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Building Blocks is a special personal finance web series geared towards educating families on money-related topics. A collection of stories, videos and discussions, Building Blocks will run online until the end of December.

As never before, young families are expected to stretch limited pay cheques to meet an expanding array of financial goals.

For many in their 20s and early 30s, there is the need to juggle debt payments, child costs and saving for that first home. If that weren't enough, much of the investment industry - that vast array of banks, mutual fund firms and investment experts - is quick to point out that the earlier you begin socking money into an RRSP, the longer it will have to grow tax-free and the bigger your investment pile will be in retirement.

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But does saving for the golden years three-plus decades away make sense when that first house is getting increasingly unattainable and debts still linger from student days?

Even among financial experts there doesn't seem to be a straightforward answer.

Watch financial planner Ted Rechtshaffen discuss various strategies for when and how a young couple can start saving for retirement.

"For most younger people, there are many other overwhelming issues than retirement planning," said Jim Otar, a certified financial planner and author of a number of personal finance books including Unveiling the Retirement Myth .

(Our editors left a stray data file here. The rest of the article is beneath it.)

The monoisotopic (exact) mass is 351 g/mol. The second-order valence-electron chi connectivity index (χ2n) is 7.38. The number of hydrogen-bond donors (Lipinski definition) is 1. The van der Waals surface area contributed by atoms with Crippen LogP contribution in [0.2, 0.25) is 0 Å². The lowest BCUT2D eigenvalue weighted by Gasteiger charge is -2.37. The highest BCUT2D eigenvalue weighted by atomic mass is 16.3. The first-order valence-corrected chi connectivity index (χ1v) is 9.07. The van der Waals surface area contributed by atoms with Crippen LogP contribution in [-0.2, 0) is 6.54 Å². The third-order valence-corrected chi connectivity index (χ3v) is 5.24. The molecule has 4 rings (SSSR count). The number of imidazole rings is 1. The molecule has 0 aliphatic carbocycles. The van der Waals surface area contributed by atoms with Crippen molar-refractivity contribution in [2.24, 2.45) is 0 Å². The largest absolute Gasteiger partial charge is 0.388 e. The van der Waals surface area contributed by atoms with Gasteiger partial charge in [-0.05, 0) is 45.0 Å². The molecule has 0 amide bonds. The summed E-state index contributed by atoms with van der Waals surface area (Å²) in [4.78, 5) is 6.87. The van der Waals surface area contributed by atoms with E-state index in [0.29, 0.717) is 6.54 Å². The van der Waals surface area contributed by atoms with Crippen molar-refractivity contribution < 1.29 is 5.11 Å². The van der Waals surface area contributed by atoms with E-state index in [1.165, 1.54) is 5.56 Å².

Mr. Otar argues that, on paper at least, a family could stash a sizable amount away from the taxman every year.

The Thornhill, Ont.-based adviser gives the example of someone earning $60,000 with no company pension. That individual could divert about 36 per cent ($21,600) of that income to retirement savings. That's made up of RRSP contributions (18 per cent), a 10 per cent CPP contribution (employee and employer) and a $5,000 TFSA deposit (8 per cent).

But "in real life, immediate basic expenses take precedence and retirement savings usually go to the back burner."

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That saving-like-there's-no-tomorrow strategy also does nothing to tackle debt.

"When it comes to retirement savings, I believe, paying off debts is a higher priority," Mr. Otar said. "Once debts are paid off, it becomes much easier to save for the retirement. Realistically, I don't see many Canadians starting retirement savings before age 40."